Collaborative: Assessing Effects of Food Web Structure on Patterns of Productivity and Trophic Transfer in Lake Food Webs

Grant Details


9520884 Carrick This research will examine the effect of upper food web configuration on pelagic ecosystem structure, carbon flow, and productivity in Castle Lake, California. This research builds on a whole lake food web manipulation, and augments the value and importance of a well-developed long term data set emphasizing biological and climatic determinants of primary productivity. In this project, food web configuration in Castle Lake will be manipulated by varying the stocking rates of rainbow trout. The manipulation will reduce rainbow trout, thus increasing the abundance of golden shiners, copepods, and micrograzers of bacteria. By measuring rates of microbial and primary production and assessing population and growth dynamics of metazoans and fish, this research will estimate patterns of production and carbon flow through the food web under different food web configurations. The response of the Castle Lake food web to trophic structure manipulation will be compared to concurrent dynamics in an unperturbed reference site, Cliff Lake. In addition to the whole lake manipulation, a series of meso- and microcosm experiments to address mechanisms determining food web structure will be conducted. This research will be summarized and synthesized within a quantitative simulation model. This quantitative framework will allow integration from investigations spanning a variety of spatial and temporal scales, and will allow interpretation of microbial and classic-based food web dynamics within the context of the long-term data record for the Castle Lake ecosystem.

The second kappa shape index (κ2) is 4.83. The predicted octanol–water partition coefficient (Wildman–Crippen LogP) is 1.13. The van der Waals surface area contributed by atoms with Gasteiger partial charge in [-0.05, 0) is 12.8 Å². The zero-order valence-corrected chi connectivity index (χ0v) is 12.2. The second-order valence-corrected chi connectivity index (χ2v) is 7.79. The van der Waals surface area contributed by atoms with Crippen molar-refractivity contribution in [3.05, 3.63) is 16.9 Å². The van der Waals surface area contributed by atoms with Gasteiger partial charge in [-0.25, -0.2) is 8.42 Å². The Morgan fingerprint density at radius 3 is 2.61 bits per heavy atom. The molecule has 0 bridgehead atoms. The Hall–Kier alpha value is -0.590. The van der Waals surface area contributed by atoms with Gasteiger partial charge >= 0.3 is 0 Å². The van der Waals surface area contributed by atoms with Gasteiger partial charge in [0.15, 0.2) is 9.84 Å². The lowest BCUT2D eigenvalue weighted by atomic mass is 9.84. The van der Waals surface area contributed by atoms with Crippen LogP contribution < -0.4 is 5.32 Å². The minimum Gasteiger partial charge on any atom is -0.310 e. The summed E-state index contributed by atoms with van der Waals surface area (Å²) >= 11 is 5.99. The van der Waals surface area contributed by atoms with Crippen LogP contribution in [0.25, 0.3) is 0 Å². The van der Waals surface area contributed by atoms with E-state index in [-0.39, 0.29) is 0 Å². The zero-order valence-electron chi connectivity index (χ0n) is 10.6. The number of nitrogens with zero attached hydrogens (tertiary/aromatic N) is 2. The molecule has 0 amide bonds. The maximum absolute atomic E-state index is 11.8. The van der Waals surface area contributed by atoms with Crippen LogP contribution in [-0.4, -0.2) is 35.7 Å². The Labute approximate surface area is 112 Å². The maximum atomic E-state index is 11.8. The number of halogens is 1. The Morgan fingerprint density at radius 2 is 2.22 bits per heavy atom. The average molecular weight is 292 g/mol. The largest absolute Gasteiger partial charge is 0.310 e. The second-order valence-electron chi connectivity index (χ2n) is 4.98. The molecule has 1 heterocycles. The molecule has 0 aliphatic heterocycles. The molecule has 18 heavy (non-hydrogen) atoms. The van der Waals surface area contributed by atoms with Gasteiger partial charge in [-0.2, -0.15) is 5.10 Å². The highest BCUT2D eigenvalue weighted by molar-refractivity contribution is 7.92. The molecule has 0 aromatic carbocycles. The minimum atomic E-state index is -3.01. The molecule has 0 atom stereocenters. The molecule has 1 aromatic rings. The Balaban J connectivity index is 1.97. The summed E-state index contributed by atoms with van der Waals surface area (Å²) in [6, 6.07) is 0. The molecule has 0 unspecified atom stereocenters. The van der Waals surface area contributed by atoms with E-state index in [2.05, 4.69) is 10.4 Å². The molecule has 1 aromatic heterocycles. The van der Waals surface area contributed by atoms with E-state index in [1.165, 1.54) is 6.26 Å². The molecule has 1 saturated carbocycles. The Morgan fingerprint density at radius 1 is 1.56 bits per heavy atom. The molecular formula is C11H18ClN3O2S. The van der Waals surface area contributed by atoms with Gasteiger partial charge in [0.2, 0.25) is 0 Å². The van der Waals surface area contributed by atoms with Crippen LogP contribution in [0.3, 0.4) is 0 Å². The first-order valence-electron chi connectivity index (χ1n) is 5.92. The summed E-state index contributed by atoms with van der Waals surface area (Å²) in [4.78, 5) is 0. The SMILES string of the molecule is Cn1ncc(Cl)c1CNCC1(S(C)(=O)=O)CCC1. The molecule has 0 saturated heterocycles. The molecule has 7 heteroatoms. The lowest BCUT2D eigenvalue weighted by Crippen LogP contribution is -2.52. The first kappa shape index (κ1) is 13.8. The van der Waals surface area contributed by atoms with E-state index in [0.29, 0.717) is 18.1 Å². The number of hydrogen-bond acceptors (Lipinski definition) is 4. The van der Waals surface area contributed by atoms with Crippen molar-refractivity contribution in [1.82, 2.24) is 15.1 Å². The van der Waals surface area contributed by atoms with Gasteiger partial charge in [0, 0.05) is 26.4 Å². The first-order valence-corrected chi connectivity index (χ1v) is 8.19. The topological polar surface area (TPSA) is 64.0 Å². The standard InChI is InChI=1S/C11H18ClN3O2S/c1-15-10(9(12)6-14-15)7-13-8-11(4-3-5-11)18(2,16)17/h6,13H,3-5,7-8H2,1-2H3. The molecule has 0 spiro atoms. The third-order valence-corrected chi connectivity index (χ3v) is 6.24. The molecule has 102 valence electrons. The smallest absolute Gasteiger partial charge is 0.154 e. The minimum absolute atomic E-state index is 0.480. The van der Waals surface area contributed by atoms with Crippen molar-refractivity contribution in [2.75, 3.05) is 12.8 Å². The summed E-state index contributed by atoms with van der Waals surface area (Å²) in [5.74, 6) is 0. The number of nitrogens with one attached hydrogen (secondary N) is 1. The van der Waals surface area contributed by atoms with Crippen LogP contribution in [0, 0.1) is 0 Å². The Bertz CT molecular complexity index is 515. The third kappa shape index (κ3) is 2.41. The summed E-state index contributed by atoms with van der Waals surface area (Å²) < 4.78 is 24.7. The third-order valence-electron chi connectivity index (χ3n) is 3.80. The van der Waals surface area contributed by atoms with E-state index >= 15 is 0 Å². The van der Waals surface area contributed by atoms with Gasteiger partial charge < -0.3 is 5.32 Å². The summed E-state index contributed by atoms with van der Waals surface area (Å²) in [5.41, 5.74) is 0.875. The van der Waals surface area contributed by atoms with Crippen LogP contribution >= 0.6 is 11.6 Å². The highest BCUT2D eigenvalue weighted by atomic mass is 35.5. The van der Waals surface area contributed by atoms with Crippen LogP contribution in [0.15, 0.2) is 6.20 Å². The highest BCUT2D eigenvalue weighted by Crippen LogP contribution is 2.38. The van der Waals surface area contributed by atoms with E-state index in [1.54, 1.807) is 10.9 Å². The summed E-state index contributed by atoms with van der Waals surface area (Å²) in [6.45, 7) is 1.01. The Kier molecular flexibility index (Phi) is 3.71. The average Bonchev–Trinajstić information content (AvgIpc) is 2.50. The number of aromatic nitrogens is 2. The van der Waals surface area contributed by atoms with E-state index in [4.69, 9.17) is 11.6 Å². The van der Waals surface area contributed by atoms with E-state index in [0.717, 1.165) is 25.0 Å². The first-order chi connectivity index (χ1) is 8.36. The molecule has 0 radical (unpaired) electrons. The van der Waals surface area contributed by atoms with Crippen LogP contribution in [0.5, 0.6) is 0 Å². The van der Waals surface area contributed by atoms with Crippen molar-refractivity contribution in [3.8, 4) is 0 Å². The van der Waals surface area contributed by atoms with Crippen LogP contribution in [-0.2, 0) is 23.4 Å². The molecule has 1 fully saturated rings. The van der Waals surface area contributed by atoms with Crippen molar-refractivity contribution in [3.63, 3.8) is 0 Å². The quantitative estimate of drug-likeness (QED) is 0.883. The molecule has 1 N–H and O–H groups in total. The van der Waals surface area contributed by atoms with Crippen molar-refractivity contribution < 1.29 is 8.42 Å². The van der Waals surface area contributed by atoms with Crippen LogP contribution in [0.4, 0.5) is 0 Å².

Effective start/end date10/1/9509/30/98


  • National Science Foundation: $38,000.00


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